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What a difference a year makes

Remember last February? This isn’t that.

NCAA Basketball: DePaul at Xavier Aaron Doster-USA TODAY Sports

A lot of things can change in life in 365 days. It can be good, it can be bad, it can be some of both, but a year is a long time. In sports, a year can contain even more change. Entire landscapes and programs can change. For example, you need look no farther than your very own Xavier Musketeers.

On this date last year Xavier had just dropped four of five. The season that had held such promise when the Musketeers went on a 29-2 run to blast Creighton out of their own gym just two scant weeks ago had nosedived. X had lost 14 slots in the KenPom to drop to 38th. Their NET, once in the teens, was still a very respectable 25th, but it was trending, rapidly in the wrong direction. X had just lost to UConn by 11 in a game at Gampel that was over at halftime.

Our writing from that time is bleak. “A Twitter follower compared it to being on the Titanic as it went down. That may be apt, but assumes that the victims of that tragedy at least thrashed around a bit. Xavier slipped beneath the waves with barely a whimper. As Gampel Pavilion roared, the Musketeers seemed nihilistically resigned to their fate... Steele’s rotation of Kunkel and Odom in the second half was odd at best, and his insistence on putting Paul Scruggs back in late didn’t help.”

The team wasn’t clicking and the coach couldn’t find the right switch to flip in order to get them back where they had been. Zach Freemantle was playing so poorly that he may actually be helping the team more this year. It didn’t get better.

“It’s up to Steele to deliver them. It’s not easy, but neither are a lot of jobs that don’t see nearly the same compensation. If the head man can’t step up and right the ship, the bubble beckons.” This ended predictably. Steele couldn’t right the ship. Xavier hit the bubble and then crashed right through it with a speed not seen since Daedalus watched his son hurtle toward the ocean. The entire article this quote was cribbed from is a cold analysis of the issues with Steele’s coaching. Seeing them in type is to remember how bad things had gotten.

Finally, there was Xavier’s resume. “Xavier has three tough games and then an absolute landmine to end the season. Beat Georgetown and win one of the others and a tournament bid (if not good feelings) is a sure thing. Only beat Georgetown and the Musketeers are entering the Big East tournament on the upper edge of the bubble. It’s going to be a fraught three weeks.” The Musketeers only beat Georgetown, but even hammering the Hoyas felt a lot more than a dead cat bounce than the start of a new dawn.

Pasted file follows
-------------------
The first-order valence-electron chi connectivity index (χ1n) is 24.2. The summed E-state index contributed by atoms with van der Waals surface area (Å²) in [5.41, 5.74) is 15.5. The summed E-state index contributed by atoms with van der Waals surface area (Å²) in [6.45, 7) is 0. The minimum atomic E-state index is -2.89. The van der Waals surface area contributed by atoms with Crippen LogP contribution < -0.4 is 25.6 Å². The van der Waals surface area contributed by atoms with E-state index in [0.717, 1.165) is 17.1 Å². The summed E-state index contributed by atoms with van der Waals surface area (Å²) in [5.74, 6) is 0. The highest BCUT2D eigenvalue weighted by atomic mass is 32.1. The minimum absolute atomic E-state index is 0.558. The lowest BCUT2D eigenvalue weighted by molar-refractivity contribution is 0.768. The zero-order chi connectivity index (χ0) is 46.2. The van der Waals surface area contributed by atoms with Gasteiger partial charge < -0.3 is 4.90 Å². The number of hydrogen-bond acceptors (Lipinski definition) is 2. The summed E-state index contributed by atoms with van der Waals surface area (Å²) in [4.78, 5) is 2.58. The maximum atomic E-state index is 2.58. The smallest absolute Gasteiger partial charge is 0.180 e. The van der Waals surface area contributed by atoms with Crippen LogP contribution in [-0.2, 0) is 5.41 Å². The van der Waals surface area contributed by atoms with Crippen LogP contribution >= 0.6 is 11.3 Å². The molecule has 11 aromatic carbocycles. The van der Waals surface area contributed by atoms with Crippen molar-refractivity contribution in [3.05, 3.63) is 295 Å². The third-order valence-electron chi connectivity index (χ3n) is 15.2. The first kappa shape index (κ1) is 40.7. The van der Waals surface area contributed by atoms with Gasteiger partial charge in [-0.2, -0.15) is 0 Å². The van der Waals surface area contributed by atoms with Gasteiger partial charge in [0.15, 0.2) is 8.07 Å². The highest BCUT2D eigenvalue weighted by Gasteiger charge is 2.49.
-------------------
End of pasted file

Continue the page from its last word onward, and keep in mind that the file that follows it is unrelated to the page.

Flash forward back to now. Xavier is 22nd in the KenPom, they are 25th in the NET, but rock solid and not sliding. Bracket Matrix has them in on every single bracket and a four seed. The NCAA said that if the tournament started today, Xavier would be in a protected slot. Zach Freemantle is hurt (and please God, let him come back this year), but he has been a force of nature when playing.

And the coaching. Has there ever been such a drastic change from one head man to another? Travis Steele was a good man and will likely still have a long and successful career coaching college basketball. Sean Miller is a hall of famer in waiting and possesses a cold blooded streak that has passed on to the team. Xavier almost beat one of the best teams in the nation with only five guys and Miller came out after the game and said they had to win games like that.

Three days later the Five Musketeers, a hobbling but game Kyky Tandy, and a suddenly resurgent Cesare Edwards came out against DePaul and blasted the Blue Demons off the floor in front of a raucous Cintas Center. Watching that game, with Adam Kunkel electric, Jerome Hunter a snarling menace, Jack Nunge somehow graceful and tough at the same time, and Colby Jones and Souley Boum playing the game as if made of silk, it’s tempting to look ahead and wonder just what this team can do if Zach Freemantle can come back and offer even 20 minutes per game.

But it’s also worthwhile to look back. Sometimes success tastes better when it rinses away the bitterness of failure.